The interval act involved a number of live public outdoor dance events from across Europe, which were planned for promotional purposes, but done in the style of a series of spontaneous flashmobs. The outdoor footage was intercut with webcam footage from individual private households. Peter Svaar, Head of Press for the contest on behalf of broadcaster NRK, said: "We want to share the Eurovision Song Contest, rather than just broadcast it."[30] The seven and a half minute long song, called "Glow", was produced and co-written by the Element team and performed and co-written by Madcon.[31]

Pot allocations

On Sunday 7 February 2010, the draw to decide which countries were to appear in either the first or second semi-final took place. The participating countries excluding the automatic finalists (France, Germany, Norway, Spain & the United Kingdom) were split into six pots, based upon how those countries had been voting. From these pots, half (or as close to half as is possible) competed in the first Semi Final on 25 May 2010. The other half in that particular pot will compete in the second Semi Final on 27 May 2010. This draw also doubled up as an approximate running order, in order for the delegations from the countries to know when their rehearsals commenced. The draw also determined in which Semi Final the automatic finalists voted in.[32][33] The draw for the running order of the semi-finals, finals, and the order of voting, took place on 23 March 2010.[3]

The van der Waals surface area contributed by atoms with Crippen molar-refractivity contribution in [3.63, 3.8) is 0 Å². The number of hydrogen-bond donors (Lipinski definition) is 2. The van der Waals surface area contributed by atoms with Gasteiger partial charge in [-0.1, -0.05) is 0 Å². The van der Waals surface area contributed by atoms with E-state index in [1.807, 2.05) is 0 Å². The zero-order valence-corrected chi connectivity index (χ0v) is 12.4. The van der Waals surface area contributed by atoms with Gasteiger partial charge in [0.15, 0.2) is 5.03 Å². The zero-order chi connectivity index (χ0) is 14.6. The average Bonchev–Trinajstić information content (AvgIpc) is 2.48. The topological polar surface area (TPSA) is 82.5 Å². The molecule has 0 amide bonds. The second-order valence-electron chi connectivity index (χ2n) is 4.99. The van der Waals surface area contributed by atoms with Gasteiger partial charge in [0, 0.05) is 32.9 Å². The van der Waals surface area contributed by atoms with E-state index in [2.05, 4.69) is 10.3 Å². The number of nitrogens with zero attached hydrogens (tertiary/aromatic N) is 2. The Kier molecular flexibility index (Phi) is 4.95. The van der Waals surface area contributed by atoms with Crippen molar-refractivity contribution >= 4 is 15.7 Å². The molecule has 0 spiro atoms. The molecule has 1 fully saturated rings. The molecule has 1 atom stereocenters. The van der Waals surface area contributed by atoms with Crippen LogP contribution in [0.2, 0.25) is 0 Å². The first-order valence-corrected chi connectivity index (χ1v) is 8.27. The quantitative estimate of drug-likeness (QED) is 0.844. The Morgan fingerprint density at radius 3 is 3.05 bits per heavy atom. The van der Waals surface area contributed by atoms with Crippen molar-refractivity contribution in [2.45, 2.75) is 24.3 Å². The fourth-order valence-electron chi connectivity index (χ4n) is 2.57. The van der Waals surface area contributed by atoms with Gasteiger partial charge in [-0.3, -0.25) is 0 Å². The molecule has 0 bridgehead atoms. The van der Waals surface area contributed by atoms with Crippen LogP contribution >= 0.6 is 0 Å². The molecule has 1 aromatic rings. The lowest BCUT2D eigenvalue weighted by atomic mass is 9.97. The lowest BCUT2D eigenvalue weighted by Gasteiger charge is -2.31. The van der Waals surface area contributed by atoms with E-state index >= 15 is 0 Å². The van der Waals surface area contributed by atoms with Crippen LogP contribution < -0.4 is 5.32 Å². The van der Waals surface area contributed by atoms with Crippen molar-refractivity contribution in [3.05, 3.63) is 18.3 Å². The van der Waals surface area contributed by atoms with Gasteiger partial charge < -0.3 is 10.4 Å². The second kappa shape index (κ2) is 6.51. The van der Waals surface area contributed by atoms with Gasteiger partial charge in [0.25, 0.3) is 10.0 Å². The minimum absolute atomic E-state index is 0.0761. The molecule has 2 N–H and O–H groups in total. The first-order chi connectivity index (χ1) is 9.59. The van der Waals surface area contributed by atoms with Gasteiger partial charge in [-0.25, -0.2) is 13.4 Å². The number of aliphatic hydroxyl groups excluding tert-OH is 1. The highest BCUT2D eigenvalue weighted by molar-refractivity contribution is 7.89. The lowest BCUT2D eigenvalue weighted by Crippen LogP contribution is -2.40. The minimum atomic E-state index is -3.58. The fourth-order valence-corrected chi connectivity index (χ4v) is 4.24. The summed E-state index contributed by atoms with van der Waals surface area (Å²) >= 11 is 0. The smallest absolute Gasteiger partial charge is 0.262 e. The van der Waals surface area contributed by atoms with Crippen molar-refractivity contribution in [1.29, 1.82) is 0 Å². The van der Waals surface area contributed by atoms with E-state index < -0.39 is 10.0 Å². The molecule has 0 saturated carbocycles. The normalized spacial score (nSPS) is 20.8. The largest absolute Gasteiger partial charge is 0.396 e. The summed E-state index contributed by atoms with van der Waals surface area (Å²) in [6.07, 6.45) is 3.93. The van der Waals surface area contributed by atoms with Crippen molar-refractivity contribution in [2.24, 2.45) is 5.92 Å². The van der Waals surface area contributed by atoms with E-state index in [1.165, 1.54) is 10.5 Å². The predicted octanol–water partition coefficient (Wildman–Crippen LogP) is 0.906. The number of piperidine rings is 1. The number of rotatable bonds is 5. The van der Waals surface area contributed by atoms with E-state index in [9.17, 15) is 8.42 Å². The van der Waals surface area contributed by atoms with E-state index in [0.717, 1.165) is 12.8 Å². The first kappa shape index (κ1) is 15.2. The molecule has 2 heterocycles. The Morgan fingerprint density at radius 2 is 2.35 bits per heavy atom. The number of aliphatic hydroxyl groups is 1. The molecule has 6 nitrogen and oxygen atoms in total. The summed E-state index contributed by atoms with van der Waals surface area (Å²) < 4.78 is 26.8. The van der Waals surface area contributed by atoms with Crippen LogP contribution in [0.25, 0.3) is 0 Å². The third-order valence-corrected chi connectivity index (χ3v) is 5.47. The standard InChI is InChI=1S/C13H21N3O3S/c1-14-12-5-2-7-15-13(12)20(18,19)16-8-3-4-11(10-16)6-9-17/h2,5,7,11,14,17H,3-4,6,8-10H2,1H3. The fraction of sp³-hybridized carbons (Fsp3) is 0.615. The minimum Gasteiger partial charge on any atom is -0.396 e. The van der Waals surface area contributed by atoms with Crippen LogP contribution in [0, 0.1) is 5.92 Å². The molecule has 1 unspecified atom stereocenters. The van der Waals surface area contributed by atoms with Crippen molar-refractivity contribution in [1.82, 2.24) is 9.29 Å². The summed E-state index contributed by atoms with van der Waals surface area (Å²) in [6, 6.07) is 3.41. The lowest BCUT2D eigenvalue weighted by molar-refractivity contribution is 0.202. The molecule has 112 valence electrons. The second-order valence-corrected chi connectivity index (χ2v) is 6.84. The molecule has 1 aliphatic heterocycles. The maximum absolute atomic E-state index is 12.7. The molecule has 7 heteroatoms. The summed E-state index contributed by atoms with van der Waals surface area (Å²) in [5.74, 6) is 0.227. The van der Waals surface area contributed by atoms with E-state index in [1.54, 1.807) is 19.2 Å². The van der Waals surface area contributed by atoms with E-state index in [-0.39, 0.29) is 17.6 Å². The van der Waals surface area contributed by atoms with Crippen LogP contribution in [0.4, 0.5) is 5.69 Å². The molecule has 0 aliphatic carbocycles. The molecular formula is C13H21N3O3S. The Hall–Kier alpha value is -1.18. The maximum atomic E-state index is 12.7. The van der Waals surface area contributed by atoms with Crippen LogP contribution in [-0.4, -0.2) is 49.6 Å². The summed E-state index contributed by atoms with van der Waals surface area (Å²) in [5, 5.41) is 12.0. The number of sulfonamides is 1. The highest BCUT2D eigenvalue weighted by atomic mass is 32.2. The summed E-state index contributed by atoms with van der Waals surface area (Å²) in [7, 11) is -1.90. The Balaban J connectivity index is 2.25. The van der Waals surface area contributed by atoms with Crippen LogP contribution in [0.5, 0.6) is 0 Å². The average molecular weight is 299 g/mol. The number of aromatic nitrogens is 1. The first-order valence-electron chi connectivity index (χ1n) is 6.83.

Pot 1 Pot 2 Pot 3 Pot 4 Pot 5

Participating countries

A total of 39 countries confirmed their participation for the 2010 Eurovision Song Contest, including Georgia, which returned to the contest after its withdrawal in 2009 when its entry, "We Don't Wanna Put In" (by Stephane & 3G), was disallowed owing to political references to the newly elected Russian President Vladimir Putin, which violated contest rules.[5]